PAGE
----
In some corners of Laker Nation, the first week of the NBA season has been one filled with confusion, disappointment, and, most of all, panic. From the Lakers 1-3 start, to Mike Brown’s shaky rotations, to Steve Nash’s role in the offense and suddenly significant injury, there has been plenty to over-analyze about the Lakers star-studded team.
In a season that has six more months until the real, meaningful Laker games, the one question that keeps popping into my mind is: why stress? Why are we so worried about a slow start out of the gate in what really amounts to season-long marathon? There are plenty of reasons that Laker Nation has a long, long time before hitting the panic button is necessary.
It’s the first week of the season.
There are a lot of bloggers, sports anchors and radio personalities making the first four games of the season seem like the end of the world for the Lakers. Huh? The Lakers have 78 more games before we can truly judge how the regular season went, and about 25 more playoff games after that until we know if this season was a failure or a success. There are going to be some weeks where the Lakers go 1-3, but I’m willing the bet there are going to be a lot more 4-0 weeks. With a roster as overhauled as the one the Lakers trotted out on opening night, there is going to be a learning curve as guys adjust to each other. Speaking of adjustments…
The roster needs time to gel before we know how good it is.
When you add a former two-time MVP, a 3-time Defensive Player of the Year and a former Sixth Man of the Year to your roster, you can’t expect it to turn out like a game of NBA 2K13. There has to be time for guys to adjust to one another, to understand what you can expect from a guy in a certain situation, and to really figure out what works best for your line-up. In their first season together, the Miami Big Three started 9-8 and struggled all season figuring out what to do with Lebron and D-Wade in crunch time before figuring it out in last year’s playoffs. Stars don’t automatically equal success, but I think Kobe put it best when he said:
The reality is that when you have talented players that are willing to sacrifice their games and play within the structure, to go along with talent they have individually, it makes you unstoppable.
This team is just too talented to struggle for an entire season, eventually you have to believe they are going to figure it out.
The bench isn’t as bad as you think, and the roster isn’t completely set in stone.
The Laker bench is in a very similar situation to the Laker starters. There are new pieces on the roster such as Antawn Jamison and Jodie Meeks, and young guys getting more minutes than ever before such as Darius Morris and Jordan Hill. There is going to be an adjustment period for each player getting accustomed to their teammates. This isn’t the same Laker bench as last season though. There is plenty of talent there, and like the starting five, they will eventually play up to expectations.
There is also the fact that there are a few free agent players still available that could change the bench completely. Guys like Delonte West and Kenyon Martin have been linked to the Lakers in rumors already (like every other free agent ever) and additions of players of their caliber would automatically make the Laker bench stronger. Of course there are contracts and roster spots that need to be moved and opened up before adding more players, but contenders are always signing veterans towards the end of the season. Once the playoffs start, you could be looking at a completely different bench than what we’re seeing on the court now.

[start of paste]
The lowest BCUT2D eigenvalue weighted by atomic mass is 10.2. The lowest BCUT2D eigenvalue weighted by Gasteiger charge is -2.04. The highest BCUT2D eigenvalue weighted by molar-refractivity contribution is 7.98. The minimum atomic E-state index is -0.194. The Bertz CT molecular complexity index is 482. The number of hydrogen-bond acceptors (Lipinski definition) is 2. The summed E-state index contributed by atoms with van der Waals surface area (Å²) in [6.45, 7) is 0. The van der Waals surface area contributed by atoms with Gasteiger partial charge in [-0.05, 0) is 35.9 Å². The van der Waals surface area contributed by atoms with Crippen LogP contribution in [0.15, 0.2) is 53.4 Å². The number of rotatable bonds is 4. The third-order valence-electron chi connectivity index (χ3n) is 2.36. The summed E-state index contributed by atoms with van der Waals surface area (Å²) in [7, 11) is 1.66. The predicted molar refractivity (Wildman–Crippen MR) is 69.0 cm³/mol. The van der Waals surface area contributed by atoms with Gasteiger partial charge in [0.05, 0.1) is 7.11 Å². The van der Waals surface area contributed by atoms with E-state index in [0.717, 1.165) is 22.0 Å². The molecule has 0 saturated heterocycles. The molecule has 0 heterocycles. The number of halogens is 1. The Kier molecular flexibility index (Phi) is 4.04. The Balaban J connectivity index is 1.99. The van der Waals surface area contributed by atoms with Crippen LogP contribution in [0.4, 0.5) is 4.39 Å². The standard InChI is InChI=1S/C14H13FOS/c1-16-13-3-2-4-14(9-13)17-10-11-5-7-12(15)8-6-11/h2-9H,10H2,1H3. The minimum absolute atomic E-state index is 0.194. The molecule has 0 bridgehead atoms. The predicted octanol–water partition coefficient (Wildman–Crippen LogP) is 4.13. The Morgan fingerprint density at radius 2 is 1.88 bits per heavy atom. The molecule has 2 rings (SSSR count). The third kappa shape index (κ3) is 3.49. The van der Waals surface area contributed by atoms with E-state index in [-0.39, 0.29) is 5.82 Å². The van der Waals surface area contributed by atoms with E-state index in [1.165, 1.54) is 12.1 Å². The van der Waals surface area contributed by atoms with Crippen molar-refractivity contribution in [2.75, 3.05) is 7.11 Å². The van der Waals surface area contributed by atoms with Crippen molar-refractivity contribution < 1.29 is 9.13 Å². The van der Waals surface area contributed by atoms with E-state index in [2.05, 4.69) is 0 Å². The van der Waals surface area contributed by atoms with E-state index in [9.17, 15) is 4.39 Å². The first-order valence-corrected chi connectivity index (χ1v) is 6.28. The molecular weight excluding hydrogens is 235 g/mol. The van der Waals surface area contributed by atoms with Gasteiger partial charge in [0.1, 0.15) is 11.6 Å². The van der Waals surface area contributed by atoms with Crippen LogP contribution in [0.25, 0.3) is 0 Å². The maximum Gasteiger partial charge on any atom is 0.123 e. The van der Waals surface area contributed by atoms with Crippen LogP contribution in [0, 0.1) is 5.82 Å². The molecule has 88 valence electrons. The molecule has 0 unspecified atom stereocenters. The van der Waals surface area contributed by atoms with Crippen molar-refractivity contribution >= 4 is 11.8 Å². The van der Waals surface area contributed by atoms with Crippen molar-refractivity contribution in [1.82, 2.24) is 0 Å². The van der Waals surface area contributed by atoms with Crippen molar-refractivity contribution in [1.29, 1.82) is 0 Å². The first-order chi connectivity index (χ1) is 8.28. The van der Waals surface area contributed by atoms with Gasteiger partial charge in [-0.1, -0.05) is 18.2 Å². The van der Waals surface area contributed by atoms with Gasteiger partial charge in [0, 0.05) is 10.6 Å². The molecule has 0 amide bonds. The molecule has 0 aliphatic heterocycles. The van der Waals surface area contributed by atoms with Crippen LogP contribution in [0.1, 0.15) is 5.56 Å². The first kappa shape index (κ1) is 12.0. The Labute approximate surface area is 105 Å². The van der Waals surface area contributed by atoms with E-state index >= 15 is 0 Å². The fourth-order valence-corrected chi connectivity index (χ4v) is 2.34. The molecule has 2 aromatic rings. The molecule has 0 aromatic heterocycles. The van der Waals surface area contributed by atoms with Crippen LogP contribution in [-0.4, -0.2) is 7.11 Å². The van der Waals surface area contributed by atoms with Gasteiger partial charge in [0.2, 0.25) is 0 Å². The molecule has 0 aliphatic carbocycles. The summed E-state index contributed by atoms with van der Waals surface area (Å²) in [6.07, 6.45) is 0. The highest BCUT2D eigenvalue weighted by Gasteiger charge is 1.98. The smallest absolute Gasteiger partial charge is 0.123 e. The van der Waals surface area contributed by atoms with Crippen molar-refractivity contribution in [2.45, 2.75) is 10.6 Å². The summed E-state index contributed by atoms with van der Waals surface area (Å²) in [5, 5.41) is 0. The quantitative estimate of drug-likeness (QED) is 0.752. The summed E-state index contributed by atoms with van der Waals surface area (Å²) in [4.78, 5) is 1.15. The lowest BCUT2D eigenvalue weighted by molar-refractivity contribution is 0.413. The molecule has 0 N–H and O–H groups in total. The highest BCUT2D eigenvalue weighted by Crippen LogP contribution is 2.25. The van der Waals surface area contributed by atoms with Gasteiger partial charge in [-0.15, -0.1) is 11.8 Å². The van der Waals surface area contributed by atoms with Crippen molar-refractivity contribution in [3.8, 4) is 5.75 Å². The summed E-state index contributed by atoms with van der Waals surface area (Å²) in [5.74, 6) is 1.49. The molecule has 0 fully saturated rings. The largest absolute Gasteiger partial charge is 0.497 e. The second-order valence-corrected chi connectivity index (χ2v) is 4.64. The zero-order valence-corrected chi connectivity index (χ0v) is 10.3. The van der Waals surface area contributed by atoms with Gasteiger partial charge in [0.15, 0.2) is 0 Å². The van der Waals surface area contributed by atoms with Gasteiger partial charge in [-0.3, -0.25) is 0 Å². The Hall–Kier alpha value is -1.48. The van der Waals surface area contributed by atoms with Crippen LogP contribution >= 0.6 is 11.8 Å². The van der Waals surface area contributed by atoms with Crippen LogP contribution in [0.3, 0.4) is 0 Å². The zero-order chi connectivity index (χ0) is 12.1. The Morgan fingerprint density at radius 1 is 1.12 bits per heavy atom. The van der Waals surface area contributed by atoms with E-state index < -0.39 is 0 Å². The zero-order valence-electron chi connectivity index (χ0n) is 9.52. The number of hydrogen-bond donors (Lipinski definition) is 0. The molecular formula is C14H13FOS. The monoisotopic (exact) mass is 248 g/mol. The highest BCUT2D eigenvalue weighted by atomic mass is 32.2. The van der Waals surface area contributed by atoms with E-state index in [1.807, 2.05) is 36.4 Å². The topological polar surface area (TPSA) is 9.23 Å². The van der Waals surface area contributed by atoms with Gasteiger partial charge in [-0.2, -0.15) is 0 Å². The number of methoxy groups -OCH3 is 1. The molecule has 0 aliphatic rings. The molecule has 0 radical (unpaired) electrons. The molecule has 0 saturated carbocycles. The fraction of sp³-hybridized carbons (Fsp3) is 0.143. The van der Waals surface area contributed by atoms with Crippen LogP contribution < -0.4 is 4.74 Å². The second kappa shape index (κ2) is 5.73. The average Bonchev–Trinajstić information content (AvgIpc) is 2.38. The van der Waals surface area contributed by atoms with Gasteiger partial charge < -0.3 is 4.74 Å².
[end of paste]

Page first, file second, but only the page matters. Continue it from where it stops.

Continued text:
We haven’t seen the real Steve Nash yet.
Through the first two games, many people were shocked to see Steve Nash walk the ball up the court and then go stand in the corner waiting. We’re used to seeing Nash as a wizard on the court turning guys like Jared Dudley into legitimate threats. What we’ve seen so far is equivalent to someone buying a Ferrari and driving it 25 mph all day. Mike Brown has never been an offensive coach, and he is struggling a bit with Nash’s role. The quick fix to this of course is to let Nash run as much as possible, and when there isn’t anything there on the fast-break he can pull it back and run the offense. I understand the need to run the offense and let players get used to it, but you have to believe that sooner rather than later Brown will realize that his biggest advantage is letting Nash be Nash, which will take the Lakers offense to another level. More importantly, it will minimize the opponents opportunities to beat the Lakers on the fast-break.
The only win-loss record that matters is in the postseason.
We all love to see the Lakers rip off 65 win seasons, take the 1-seed and really look great all season long. What a lot of people forget is that of the Lakers five title teams, they were the top seed out West only three times. Finishing at the top of the conference doesn’t make you a title team, what really matters is how well you are playing heading into the postseason. Back in 2001-2002, the Lakers struggled all season before ripping of eight straight wins to finish the regular season and then going 15-1 in the most dominant playoff run of all-time. At the end of the day, whether its a 1-seed or a 4-seed, all the really matters to the Lakers is getting 16 wins in the playoffs. After all, Laker Nation measures success by titles, not regular season wins.
To sum it all up Laker fans, as hard as it may be to see the team struggle early, we all need to take a collective deep breath. Let things play out and enjoy the ride. We will know exactly how good this team is once the postseason rolls around.